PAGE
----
It’s surprising how frequently people want to “fix” prices because they aren’t aesthetically pleasing.
- Activists around the country are urging us to “#FightFor15,” meaning “fight for a $15 per hour federal minimum wage.
- Birmingham leaders want a higher minimum wage.
- Seattle recently implemented a minimum wage increase and, to their credit, commissioned a team of scholars to evaluate the policy carefully.
- Some activists in California herald the success of their push for a $15 per hour minimum wage and others are renewing calls for rent control in Silicon Valley.
No one can argue that low wages and high rents can be devastating to many within the United States. However, government price control policies like minimum wage laws and rent control often hurt the people they’re supposedly helping.
You’ve probably heard this assertion before, as well as a few reasons behind it: unemployment, shortages, etc. What I’m going to do is demonstrate why price fixing policies are bad even for those who seem to have directly benefited from them.
Minimum Wage Laws: How the Winners Win
Let’s address minimum wage laws first. The first problem with them is that they create unemployment among those who can least afford it.
One could argue, however, that the minimum wage is a good social policy because while it creates some unemployment, it transfers gains from trade from firms to workers. Yes, workers might have their hours cut or we lose some existing jobs, but the trade-off is that some workers earn higher wages. Some lose, but some win.
However, people want to work more hours than firms wish to hire at the minimum wage. Potential workers will compete with one another for these employment opportunities not by offering to work for lower wages—that’s precluded by law—but by offering to accept lower benefits, less schedule flexibility, and fewer workplace perks (think “free” meals and uniforms for fast food workers).
Another point worth noting: Just as airlines offered larger, more comfortable seats and fancy meals when they were not allowed to compete with one another by lowering prices, workers might buy nicer clothes or get more haircuts or earn more degrees than they otherwise would. The simplest way to compete for artificially scarce employment opportunities is to try to outwit others in the employment office.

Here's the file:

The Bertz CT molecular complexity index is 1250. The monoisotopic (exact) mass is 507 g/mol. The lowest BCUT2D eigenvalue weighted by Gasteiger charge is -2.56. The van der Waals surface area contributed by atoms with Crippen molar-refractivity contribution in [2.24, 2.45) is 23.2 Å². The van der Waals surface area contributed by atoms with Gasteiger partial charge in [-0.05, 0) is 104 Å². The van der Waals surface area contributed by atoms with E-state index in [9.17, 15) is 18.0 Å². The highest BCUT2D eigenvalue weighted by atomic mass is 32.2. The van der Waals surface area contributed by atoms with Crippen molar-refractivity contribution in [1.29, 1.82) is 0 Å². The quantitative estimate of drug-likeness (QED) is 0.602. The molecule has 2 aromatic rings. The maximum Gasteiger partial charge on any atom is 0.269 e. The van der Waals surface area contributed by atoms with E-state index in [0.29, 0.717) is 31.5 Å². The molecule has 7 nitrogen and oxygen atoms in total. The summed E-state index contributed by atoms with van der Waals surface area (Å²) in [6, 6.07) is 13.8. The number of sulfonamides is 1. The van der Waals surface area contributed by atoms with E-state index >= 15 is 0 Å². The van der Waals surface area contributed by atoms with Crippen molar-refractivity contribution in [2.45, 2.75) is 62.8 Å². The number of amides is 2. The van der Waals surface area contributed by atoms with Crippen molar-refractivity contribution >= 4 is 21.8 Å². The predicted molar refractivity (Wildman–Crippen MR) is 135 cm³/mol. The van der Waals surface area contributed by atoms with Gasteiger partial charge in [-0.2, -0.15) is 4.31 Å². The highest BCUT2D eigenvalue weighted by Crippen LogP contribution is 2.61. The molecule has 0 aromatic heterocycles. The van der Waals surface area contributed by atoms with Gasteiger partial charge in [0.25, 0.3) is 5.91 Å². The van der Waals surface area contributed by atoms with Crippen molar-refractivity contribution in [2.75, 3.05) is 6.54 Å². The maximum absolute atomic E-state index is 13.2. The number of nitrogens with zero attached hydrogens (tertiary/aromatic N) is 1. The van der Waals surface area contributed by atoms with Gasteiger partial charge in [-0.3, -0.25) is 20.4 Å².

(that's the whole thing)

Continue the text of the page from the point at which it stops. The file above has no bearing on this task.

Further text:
Price Ceilings: The Consequences of Fighting for Low Prices
Similar logic applies to price ceilings like rent control and laws against price-gouging. If demand surges (a lot of people want to buy a particular product), the price isn’t allowed to rise. Instead we get shortages: the quantity people want at the controlled price is greater than the quantity people are willing to supply. At the controlled price, this means a lot of people have to do without.
Just as some people might argue that an inefficient minimum wage is a good policy because it means that some workers are earning higher wages (even though others are shut out of the labor market), some might argue that price controls are acceptable because it means that those lucky enough to get the price-controlled goods will pay lower prices.
Once again, however, low-quantity supplies combined with high-quantity demanded means that people will compete with one another in ways other than by offering higher prices.
Imagine people waiting in a long line for price-controlled gas. The cost they bear is the income they could earn by doing something besides standing in line. If the opportunity cost of your time is $10 an hour and you wait for four hours, then you are effectively paying $40 for whatever you’re getting.
As the economist Michael Munger has pointed out that price ceilings don’t change how much you pay, they just change how you pay.
Rent Control: Jumping Through Hoops to Get an Apartment
Think for a minute about rent control, which is one of economists’ best examples of public policy working to the detriment of its supposed beneficiaries. People cannot compete with other prospective renters by offering higher prices, as they are legally prohibited from doing so.
Changing what people are allowed to pay will not change what they are willing to pay.
Someone who is willing to pay $1000 per month for an apartment but who is only allowed to pay $750 can come up with a lot of creative ways to make up the difference. Note that she needs to do so because she is competing with a lot of other people who are also only allowed to pay $750.
- Perhaps there’s a far larger security deposit with deductions taken out for the most trivial offenses.
- Maybe she agrees to pay $750 for the apartment but then must agree to pay an exorbitant amount to rent furniture from the landlord.
- Or maybe she just waits, trying to beat the other renters in the equivalent of a staring contest.
In any case, she is compelled by circumstance to invest time and energy searching harder for an apartment or finding creative ways to get around the restrictions. Since she’s not producing any new goods and services or enjoying any additional leisure as a result, she’s worse off, as is the rest of the world.
Economics can be counterintuitive and abstract, but it is also essential for understanding how the world works—especially when we’re trying to make policies in the spirit of good intentions.
For a more detailed discussion of minimum wages (with graphs!), download this PDF I prepared for my introductory econ students.